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Gushikawa Shopping Center – Here I Come!

By: Elizabeth Garrett

Date Posted: 2000-12-01

According to my friend, it’s an American tradition to go shopping the day after Thanksgiving. The day after Thanksgiving is the biggest shopping day of the year, and if everyone didn’t do their part, the malls would be barren. Well, this year Thanksgiving fell on Thursday, November 23. Thanks to the grand opening of the Aeon Gushikawa Shopping Center on November 24, I was able to uphold American tradition here in Okinawa. I saw the full-page advertisement in the Japan Update and I knew it was meant to be for me to be there. Since I didn’t arrive at Aeon Gushikawa Shopping Center until 10:30 a.m., I missed the Island drums with Keiko Higa, the Shi-Shi-mai dance, and all the other extravaganza.

However, when I did arrive at 10:30 a.m. I was amazed that the parking lot was almost completely full. I was wondering why the traffic on Highway 81 and Highway 85 was rather congested. Friday is a normal workday for people so I never thought that so many people would show up at the Shopping Center. It seemed like every woman in Okinawa was there for the grand opening. Aeon advertised parking spaces for 1,800 cars and I think I drove in car 1,795. We parked on the roof at Jusco and we followed the crowds into the store.

Once inside Jusco, it was love at first sight for me. Jusco is my favorite store and to see one two times as big as the one Chatan Town was wonderful. The many signs written in English made it easy to find the different departments within Jusco. Only the dollar exchange machine was a little bit tricky to find. However, I asked a person at the information desk and he quickly walked me over to the exchange machine in the corner behind the gift wrap section on the bottom floor. To the right of the dollar exchange machine there was a photo lab called Snaps. Furthermore, Snaps is located near Mister Donut.

Though Aeon Gushikawa has been named a shopping center, it seemed more like a shopping mall to me. Not only did the outside of Aeon Gushikawa Shopping Center looked like an American mall but even the inside did too. Walking on the bottom floor outside Jusco and seeing the familiar wooden kiosks with vendors selling items such as Beanie Babies almost brought tears to my eyes.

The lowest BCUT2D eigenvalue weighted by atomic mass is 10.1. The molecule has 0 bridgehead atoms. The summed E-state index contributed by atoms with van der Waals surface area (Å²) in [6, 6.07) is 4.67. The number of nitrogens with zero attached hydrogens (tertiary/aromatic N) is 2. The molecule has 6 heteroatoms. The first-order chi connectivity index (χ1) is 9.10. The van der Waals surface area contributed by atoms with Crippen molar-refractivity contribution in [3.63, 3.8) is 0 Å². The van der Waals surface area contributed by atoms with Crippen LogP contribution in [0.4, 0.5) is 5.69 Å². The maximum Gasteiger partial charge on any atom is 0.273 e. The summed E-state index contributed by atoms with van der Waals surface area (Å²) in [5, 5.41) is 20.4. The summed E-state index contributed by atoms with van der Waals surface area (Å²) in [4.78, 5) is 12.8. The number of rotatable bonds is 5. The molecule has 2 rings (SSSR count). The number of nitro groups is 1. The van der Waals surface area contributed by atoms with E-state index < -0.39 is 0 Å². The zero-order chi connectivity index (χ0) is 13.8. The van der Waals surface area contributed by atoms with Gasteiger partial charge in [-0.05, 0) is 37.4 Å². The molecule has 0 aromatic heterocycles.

We walked past the retail shops to the end of the Shopping Center to Nitori, a home fashion store. Nitori had many reasonably priced home décor and linen items. Maybe to draw more American customers, Nitori even advertises that credit cards are accepted. This of course makes it more shopper friendly for Americans who do not carry around much cash whether dollars or yen. I still find it difficult to carry around more than twenty dollars and/or two thousand yen in my wallet. Of course the only thing I can do with such a big wad money is go on a mad shopping spree at a 100 yen shop.

Upstairs there is a food court with a variety of different restaurants. Stores such as UNI-QLO, Michael Klein, and a Sanrio Hello Kitty store were located on the second floor. Even though it was crowded at Aeon, the people seemed to be in a good mood. All the Okinawans and Americans seemed to be unified with one goal in mind which was to go shopping. While standing in line in Jusco, a lady behind me actually started conversing with me. She kept looking at my Taniguchi teapot and saying , “kawaii” which means cute. I think she was impressed that I was buying such a stylish teapot. (By the way, I have discovered that tea does taste better in “kawaii” teapots). Well, the friendly shopper and I had a good time talking with each other while standing in line. I have a feeling that the Aeon Gushikawa Shopping Center will definitely be one of my favorite places to shop in Okinawa.

By the way, even with the congested traffic it only took twenty minutes to get to the Aeon Gushikawa Shopping Center from the Legion Club gate. Take Highway 81 to Highway 85 towards Gushikawa. While driving through Awase, there are plenty of Jusco signs with arrows pointing towards the Shopping Center.

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